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PREFACE.

To every conscientious member of the National Church it must afford matter of regret that so much misapprehension prevails respecting her real character and principles ; it being not uncommon to hear cavils and objections urged, which, though distinguished alike by misrepresentation, arrogance of assertion, and ignorance of history, it is difficult for the unlearned, or for those whose attention is engaged in other pursuits, to silence with a ready reply. Many excellent volumes, it is true, have been composed, in which the scoffer has been unanswerably refuted, and the Church exhibited in her real lustre; but these, by their size and price, are precluded from general reach, and are rarely to be met with, save in the library of the divine and scholar : it has consequently occurred to me that a manual on the subject, compiled from them during the intervals of professional duty, might not be without use, and especially that in our times, when attempts are prevalent to instruct the youth of these realms in a medley of religious opinions, tending to render them indifferent to any, a familiar exposition of the “Church's illustrative comment on the Bible” might in its measure prove a counterbalance.

Should any statements throughout the book appear to display hostility to persons of a contrary opinion, such a feeling is far from me. That amiable and enlightened Christian, Bishop Horne, has observed, “He who, in certain cases, gives men no offence, will for that reason give them no instruction. Light itself is painful to weak eyes; but delightful to them when grown stronger and reconciled to it with use : and he who was instrumental in

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bringing them to a perfect state of vision, though less acceptable at first, may yet, for his real kindness, be more cordially thanked afterwards, than if he had made the ease and safety of his own person the measure of his duty."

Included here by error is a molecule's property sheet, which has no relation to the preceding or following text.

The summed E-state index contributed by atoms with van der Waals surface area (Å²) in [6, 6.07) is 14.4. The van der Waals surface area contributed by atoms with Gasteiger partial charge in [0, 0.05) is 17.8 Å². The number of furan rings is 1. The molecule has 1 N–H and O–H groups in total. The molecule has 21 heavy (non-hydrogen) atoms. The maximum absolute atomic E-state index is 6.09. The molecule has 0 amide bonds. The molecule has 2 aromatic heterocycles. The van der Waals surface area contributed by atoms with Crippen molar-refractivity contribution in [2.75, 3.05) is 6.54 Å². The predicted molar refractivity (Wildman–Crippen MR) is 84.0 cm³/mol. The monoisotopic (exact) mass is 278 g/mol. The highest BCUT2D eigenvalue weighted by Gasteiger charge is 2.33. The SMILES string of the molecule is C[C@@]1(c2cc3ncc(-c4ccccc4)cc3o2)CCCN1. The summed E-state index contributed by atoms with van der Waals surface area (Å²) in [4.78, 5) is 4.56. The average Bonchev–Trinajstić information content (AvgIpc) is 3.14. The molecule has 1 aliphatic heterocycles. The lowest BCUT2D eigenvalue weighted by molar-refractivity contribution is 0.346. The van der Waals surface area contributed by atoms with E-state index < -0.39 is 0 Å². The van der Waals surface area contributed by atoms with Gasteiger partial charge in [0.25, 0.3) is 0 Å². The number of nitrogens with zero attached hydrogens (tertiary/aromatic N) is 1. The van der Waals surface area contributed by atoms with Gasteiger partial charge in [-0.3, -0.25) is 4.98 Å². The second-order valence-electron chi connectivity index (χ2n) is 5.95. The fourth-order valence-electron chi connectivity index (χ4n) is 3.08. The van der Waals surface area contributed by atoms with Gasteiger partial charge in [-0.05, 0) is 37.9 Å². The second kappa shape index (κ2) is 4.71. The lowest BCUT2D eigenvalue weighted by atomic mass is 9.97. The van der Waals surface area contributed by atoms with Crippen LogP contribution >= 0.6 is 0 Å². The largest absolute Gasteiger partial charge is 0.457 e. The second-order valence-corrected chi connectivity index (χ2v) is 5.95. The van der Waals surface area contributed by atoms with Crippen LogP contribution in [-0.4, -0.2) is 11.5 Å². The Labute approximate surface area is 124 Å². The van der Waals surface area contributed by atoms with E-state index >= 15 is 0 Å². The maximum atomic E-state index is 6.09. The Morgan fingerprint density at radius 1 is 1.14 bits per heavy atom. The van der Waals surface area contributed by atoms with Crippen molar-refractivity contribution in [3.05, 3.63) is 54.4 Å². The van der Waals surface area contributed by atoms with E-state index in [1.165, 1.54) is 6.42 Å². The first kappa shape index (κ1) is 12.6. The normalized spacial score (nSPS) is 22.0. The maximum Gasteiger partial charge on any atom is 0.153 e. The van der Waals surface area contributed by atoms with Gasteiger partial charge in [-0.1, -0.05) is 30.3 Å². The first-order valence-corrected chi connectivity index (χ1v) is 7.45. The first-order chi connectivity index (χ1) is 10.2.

I have employed chiefly the writings of Daubeny, Dodsworth, Fulford, Palmer, Pinder, Riddle; of Bishops Davys, Jebb, Lawrence, Mant, and the “noble army" of authors cited by the latter prelate in his edition of the Book of Common Prayer. In most instances I have quoted them verbatim, usefulness rather than originality being my object. Much aid has been derived also from the tracts entitled Richard Nelson, Stephen's Compendium, Boyd on The Church, The Church of England Magazine, and an excellent little periodical, The Penny Sunday Reader, and when indebted to other publications for an occasional reflection, I have acknowledged the obligation in its proper place.

With heartfelt desire that this essay may subserve the glory of God in the edification of his Church, I conclude in the language of Archdeacon Daubeny, “ Though the office assumed by me on this occasion is not more honourable than that of the Gibeonites, who were but hewers of wood and drawers of water for the service of the tabernacle; yet if by collecting sound and good materials, I shall prove the instrument of conveying useful information upon a subject as little understood as it is generally neglected, I shall hope that the merit of the design will be suffered to atone for the imperfection of the execution.”

G. W. T. Holywood, May, 1840.

CONTENTS.

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at the present day

Character of the liturgies in use before its compilation

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Rubrics.

The clergy are bound to attend to the rubrics

The laity should do so likewise

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